As it mentioned before, epidermoid cyst in breast parenchyma is a rare condition and when it occurs in a male breast with presentation of unilateral gynecomastia, it becomes extremely rare. There have been introduced only 5 cases till 2014 [13]. In 2016, Dr. S K Kalambe reported a 45 year-old male with bilateral epidermoid cyst with mimicking of breast lumps [14]. The size variation of the epidermoid cyst is between 0.5 to 5 cm whilst those cysts which are bigger than 5 cm could be called sebaceous cysts. The third and fourth decades of adolescence is the most period for presenting this condition which our presenting case also approves [15-17]. There are some theories that explain the etiology of epidermoid cysts including: sequestration of epidermal rests during embryonic life, pilosebaceous unit occlusion, traumatic or surgical epithelial elements implantation, HPV infection, insect bite, surgery, reduction mammoplasty or breast augmentation, needle biopsy and ultraviolet exposure and here also is congenital form [15-22]. Epidermoid cysts may present with inflammation, swelling and tenderness and infected secondarily but they are usually asymptomatic. Malignant epidermoid cysts are very uncommon but there is a possibility for them and the most common malignancy that they can cause BCC (Basal Cell Carcinoma), bone disease and SCC respectively. In case of a becoming malignancy, bleeding, friability and rapid growth may be seen [23]. Although our patient had none of these risk factors. There are plenty of differential diagnosis of male breast enlargement such as gynecomastia, lipoma, epidermoid cysts, Pseudoangiomatous Stromal Hyperplasia (PASH), intraductal papilloma, subareolar abscess, hematoma,and very rarely fibroadenoma. And Invasive Ductal Carcinoma, Papillary Carcinoma, rarely Primary lymphoma of breast are the malignant causes of male breast lumps [24]. The possible imaging is consist of radiography, ultrasound and mammography. In chest radiography a shadow of a soft tissue and absence of calcification may be seen. Lamellated keratin with alternating concentric hyperechoic and hypoechoic rings will make an onion skin pattern in sonography [25]. It is safe to say that, taking a biopsy of the cyst may rule out the possible malignancies.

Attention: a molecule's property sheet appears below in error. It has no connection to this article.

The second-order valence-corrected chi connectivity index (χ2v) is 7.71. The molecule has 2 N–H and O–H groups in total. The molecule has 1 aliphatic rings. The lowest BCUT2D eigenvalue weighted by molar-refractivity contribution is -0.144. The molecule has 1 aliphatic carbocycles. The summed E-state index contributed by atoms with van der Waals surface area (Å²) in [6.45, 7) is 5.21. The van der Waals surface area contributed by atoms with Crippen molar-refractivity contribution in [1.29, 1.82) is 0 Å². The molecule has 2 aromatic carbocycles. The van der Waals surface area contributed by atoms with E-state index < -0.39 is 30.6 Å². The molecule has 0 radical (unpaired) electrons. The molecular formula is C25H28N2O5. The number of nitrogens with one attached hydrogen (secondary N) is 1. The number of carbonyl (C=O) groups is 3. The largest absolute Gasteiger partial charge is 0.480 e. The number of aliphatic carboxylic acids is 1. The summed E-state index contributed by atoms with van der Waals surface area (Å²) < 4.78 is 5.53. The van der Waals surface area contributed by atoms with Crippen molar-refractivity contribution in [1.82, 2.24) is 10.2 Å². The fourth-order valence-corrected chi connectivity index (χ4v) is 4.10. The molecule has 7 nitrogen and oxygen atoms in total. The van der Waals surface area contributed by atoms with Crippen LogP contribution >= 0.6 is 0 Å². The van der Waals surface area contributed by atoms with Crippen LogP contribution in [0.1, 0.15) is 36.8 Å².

Figure 1 and 2

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Figure 1 and 2
Presentation of gynecomastia.

Figure 3 and 4

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Figure 3 and 4
Using periareolar technique for the mass excision which had no scars left and the patient was completely satisfied.

Figure 5

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Figure 5
Epidermoid cyst.


In conclusion, although the size of the breast enlargement should be considered and gynecomastia is one of the first diagnosis of this condition but we should always be aware of the other possibilities, even the extremely rare ones. The aim of this article was highlighting the fact that epidermoid cysts should be kept in differential diagnosis of male breast enlargement.